Thursday, July 12, 2007
No field of contract practice offers more opportunity for information asymmetry, differences in bargaining power, opportunism, and simple uncertainty than the world of the so-called "angel" investor. Angels are investors who provide money to would-be entrepreneurs at an early stage of the business. Darian Ibrahim (Arizona) has been studying these contracts, and has come up with some surprising conclusions in The (Not So) Puzzling Behavior of Angel Investors. Here's the abstract:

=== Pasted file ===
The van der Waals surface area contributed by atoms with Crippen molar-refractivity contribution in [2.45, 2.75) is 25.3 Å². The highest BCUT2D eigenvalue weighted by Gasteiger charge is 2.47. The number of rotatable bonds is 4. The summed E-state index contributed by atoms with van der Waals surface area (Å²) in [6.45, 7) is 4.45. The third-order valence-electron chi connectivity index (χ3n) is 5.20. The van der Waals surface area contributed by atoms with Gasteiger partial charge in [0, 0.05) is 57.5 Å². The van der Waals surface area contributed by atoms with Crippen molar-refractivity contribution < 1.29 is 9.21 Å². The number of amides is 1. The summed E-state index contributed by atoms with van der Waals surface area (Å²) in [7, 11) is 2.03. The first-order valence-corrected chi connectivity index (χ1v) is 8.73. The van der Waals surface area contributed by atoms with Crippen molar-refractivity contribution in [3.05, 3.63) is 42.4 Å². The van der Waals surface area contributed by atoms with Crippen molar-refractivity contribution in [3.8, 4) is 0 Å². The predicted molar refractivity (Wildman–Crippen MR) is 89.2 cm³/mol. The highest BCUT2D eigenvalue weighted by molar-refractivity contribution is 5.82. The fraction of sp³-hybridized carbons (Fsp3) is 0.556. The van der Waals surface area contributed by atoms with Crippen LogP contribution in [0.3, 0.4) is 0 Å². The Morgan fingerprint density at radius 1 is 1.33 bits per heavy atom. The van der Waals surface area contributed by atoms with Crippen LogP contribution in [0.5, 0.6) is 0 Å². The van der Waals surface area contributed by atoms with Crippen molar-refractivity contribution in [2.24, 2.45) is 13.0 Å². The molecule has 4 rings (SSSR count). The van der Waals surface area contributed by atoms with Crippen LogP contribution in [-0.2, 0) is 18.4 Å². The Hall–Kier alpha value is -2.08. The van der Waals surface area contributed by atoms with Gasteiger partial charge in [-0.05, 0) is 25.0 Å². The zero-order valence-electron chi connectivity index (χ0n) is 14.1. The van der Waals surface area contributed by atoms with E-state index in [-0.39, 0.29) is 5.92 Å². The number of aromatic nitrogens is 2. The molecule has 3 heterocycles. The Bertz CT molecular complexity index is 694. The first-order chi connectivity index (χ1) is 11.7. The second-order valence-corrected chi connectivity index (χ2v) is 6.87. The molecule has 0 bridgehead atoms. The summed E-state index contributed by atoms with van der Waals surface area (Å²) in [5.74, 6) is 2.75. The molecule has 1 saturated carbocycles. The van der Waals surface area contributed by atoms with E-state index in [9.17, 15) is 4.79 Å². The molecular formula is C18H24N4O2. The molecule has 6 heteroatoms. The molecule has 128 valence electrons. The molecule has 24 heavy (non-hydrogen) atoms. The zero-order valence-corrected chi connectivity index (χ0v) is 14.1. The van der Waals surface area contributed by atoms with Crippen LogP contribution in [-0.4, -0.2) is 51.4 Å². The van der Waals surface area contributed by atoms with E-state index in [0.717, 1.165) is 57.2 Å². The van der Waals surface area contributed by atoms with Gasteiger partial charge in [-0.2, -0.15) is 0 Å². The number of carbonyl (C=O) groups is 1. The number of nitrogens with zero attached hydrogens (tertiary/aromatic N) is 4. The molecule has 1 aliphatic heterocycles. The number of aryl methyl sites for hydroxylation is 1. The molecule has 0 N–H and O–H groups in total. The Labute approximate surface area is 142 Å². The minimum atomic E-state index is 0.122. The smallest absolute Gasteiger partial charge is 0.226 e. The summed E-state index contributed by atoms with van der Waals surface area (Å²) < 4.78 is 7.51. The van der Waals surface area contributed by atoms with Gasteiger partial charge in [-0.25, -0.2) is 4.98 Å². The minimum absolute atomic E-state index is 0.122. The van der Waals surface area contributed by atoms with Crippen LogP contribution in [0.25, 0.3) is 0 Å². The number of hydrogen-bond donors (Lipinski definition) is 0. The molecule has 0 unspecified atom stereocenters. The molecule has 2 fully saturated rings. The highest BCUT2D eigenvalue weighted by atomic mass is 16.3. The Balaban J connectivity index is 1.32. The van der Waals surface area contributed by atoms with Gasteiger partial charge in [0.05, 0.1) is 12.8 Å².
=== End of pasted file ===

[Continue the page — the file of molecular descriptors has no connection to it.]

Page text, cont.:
Angel investors fund start-ups in their earliest stages, which creates a contracting environment rife with uncertainty, information asymmetry, and agency costs in the form of potential opportunism by entrepreneurs. Venture capitalists also encounter these problems in slightly later-stage funding, and use a combination of staged financing, preferred stock, board seats, negative covenants, and specific exit rights to respond to them. Curiously, however, traditional angel investment contracts employ none of these measures, which is a marked departure from what financial contracting theory would predict. This article explains this (not so) puzzling behavior on the part of angel investors, and also explains why some angels are moving toward venture capital-like organization and adopting venture capital-like contracts in the process.